I could hardly believe it, Santa was right there in my house. We led him into the living room where he could sit. I was in awe as he began to call out my sister and brothers names. Each time pulling a present from is bag asking if they had been good this year. I watched in amazement, he was real. It didn’t matter what others had said, Santa was here. Excitement built as each child opened a gift from him. Then I heard him say “Jeffy, have you been a good boy this year?” I was speechless and could only nod my head yes. Looking into his eyes, seeing his white glove covered hands reach into his big red sack of presents, seemed to go in slow motion. He removed a present wrapped in beautiful red and green paper with a big red bow. As he read my name off and handed it to me, I couldn’t help to thank how real he was.
Ripping into the paper I began to see the box for a Stretch Armstrong. Wow! It was just what I wanted. We all had received something we had asked for. Santa has even had food for a Christmas meal and other sweets and goodies. He was real. There he was, in my house, in front of my tree and stockings, jolly and giving.
My parents chatted with him as we kids began to play with our toys and eat the goodies. I believe I saw tears in moms eye. We all seemed overwhelmed by it all. Santa was here.
My belief or disbelief of Santa started to rise just a little. I wanted to see the sleigh and reindeer. While everyone played and talked, I snuck outside on the side of the porch, waiting for Santa to leave. When he finally came out, waving goodbye with a loud Merry Christmas and walked away from our apartment, I followed him. I wanted to see his sleigh and reindeer. Even though there was snow on the ground, Santa didn’t get in his sleigh, instead it a big nice car that looked very familiar. When he got in, I stood behind a tree watching. As he began to remove his hat and beard I almost cried. But as I focused a little harder to see his real face, it began to look very familiar also. I couldn’t place it at first, but then when he smiled and I got a better look, I knew who it was. It was our Pastor and family friend from a little church we had attended. At that moment something clicked, I realized the real magic of Christmas. It was the best Christmas ever.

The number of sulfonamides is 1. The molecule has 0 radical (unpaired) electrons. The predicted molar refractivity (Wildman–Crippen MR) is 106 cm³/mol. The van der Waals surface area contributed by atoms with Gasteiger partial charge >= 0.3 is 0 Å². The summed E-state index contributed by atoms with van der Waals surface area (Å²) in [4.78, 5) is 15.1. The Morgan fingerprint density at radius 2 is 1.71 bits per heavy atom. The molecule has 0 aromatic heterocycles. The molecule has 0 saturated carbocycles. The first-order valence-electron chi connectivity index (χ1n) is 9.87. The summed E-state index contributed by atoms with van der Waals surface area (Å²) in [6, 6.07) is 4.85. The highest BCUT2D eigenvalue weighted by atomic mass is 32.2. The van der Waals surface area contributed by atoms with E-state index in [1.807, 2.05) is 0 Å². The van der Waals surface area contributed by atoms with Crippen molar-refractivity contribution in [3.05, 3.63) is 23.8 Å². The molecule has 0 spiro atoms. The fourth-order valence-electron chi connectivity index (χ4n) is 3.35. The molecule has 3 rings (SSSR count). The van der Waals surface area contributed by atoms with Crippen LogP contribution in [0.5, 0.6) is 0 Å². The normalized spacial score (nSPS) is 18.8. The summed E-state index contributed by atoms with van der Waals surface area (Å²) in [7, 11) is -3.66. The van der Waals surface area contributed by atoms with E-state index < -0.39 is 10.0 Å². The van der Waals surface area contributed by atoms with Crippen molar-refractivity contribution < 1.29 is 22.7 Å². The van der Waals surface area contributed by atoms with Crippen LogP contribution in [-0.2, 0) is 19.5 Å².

You might say Santa is not real, or that he is not the reason for the season, which he is not. But over two thousand years ago Christ was born in a lonely manger, a gift for us all. It was magical, glorious and real. Wise men sought Him, gifts were given and received. It was the first Christmas. We celebrate His birth this time each year, each with our own family traditions, ways, and beliefs.
As for me, I know Jesus somehow intervened that Christmas in 1976. Prayers were heard and answered. Christmas cheer was shared. I am thankful for what He did for me and my family that year.
And thanks to a Pastor in a Santa suit.
I will never forget.